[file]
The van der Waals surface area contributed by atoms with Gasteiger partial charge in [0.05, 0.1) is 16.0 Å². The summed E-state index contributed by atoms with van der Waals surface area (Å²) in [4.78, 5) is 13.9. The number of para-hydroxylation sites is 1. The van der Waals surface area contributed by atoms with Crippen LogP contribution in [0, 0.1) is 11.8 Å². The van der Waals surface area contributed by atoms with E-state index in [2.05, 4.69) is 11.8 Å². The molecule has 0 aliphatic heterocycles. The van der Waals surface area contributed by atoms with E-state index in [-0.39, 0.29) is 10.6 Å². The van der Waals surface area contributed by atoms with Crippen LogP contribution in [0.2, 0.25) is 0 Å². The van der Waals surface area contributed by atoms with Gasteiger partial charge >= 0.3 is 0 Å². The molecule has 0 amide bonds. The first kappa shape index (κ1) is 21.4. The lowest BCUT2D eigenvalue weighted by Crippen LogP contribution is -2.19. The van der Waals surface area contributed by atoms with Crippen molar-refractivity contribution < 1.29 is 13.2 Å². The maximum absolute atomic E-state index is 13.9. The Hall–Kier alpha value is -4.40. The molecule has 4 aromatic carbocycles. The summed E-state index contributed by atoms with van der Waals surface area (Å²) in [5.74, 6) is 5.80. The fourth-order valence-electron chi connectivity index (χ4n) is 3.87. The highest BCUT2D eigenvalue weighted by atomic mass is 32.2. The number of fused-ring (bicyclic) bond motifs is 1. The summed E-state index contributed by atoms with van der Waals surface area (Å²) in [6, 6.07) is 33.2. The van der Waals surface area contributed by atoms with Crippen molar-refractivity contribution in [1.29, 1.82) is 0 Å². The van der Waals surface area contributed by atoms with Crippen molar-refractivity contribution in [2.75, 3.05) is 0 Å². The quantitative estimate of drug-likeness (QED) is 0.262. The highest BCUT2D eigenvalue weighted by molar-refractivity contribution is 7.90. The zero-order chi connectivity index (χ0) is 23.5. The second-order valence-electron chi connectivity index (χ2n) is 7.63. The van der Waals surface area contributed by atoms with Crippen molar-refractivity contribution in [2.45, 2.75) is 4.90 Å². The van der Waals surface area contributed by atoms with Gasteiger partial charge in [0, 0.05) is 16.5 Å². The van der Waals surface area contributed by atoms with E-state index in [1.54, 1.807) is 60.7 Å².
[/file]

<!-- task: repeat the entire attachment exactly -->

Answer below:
The van der Waals surface area contributed by atoms with Gasteiger partial charge in [0.05, 0.1) is 16.0 Å². The summed E-state index contributed by atoms with van der Waals surface area (Å²) in [4.78, 5) is 13.9. The number of para-hydroxylation sites is 1. The van der Waals surface area contributed by atoms with Crippen LogP contribution in [0, 0.1) is 11.8 Å². The van der Waals surface area contributed by atoms with E-state index in [2.05, 4.69) is 11.8 Å². The molecule has 0 aliphatic heterocycles. The van der Waals surface area contributed by atoms with E-state index in [-0.39, 0.29) is 10.6 Å². The van der Waals surface area contributed by atoms with Crippen LogP contribution in [0.2, 0.25) is 0 Å². The van der Waals surface area contributed by atoms with Gasteiger partial charge >= 0.3 is 0 Å². The molecule has 0 amide bonds. The first kappa shape index (κ1) is 21.4. The lowest BCUT2D eigenvalue weighted by Crippen LogP contribution is -2.19. The van der Waals surface area contributed by atoms with Crippen molar-refractivity contribution < 1.29 is 13.2 Å². The maximum absolute atomic E-state index is 13.9. The Hall–Kier alpha value is -4.40. The molecule has 4 aromatic carbocycles. The summed E-state index contributed by atoms with van der Waals surface area (Å²) in [5.74, 6) is 5.80. The fourth-order valence-electron chi connectivity index (χ4n) is 3.87. The highest BCUT2D eigenvalue weighted by atomic mass is 32.2. The number of fused-ring (bicyclic) bond motifs is 1. The summed E-state index contributed by atoms with van der Waals surface area (Å²) in [6, 6.07) is 33.2. The van der Waals surface area contributed by atoms with Crippen molar-refractivity contribution in [1.29, 1.82) is 0 Å². The van der Waals surface area contributed by atoms with Crippen molar-refractivity contribution in [2.75, 3.05) is 0 Å². The quantitative estimate of drug-likeness (QED) is 0.262. The highest BCUT2D eigenvalue weighted by molar-refractivity contribution is 7.90. The zero-order chi connectivity index (χ0) is 23.5. The second-order valence-electron chi connectivity index (χ2n) is 7.63. The van der Waals surface area contributed by atoms with Crippen molar-refractivity contribution in [2.45, 2.75) is 4.90 Å². The van der Waals surface area contributed by atoms with Gasteiger partial charge in [0, 0.05) is 16.5 Å². The van der Waals surface area contributed by atoms with E-state index in [1.54, 1.807) is 60.7 Å².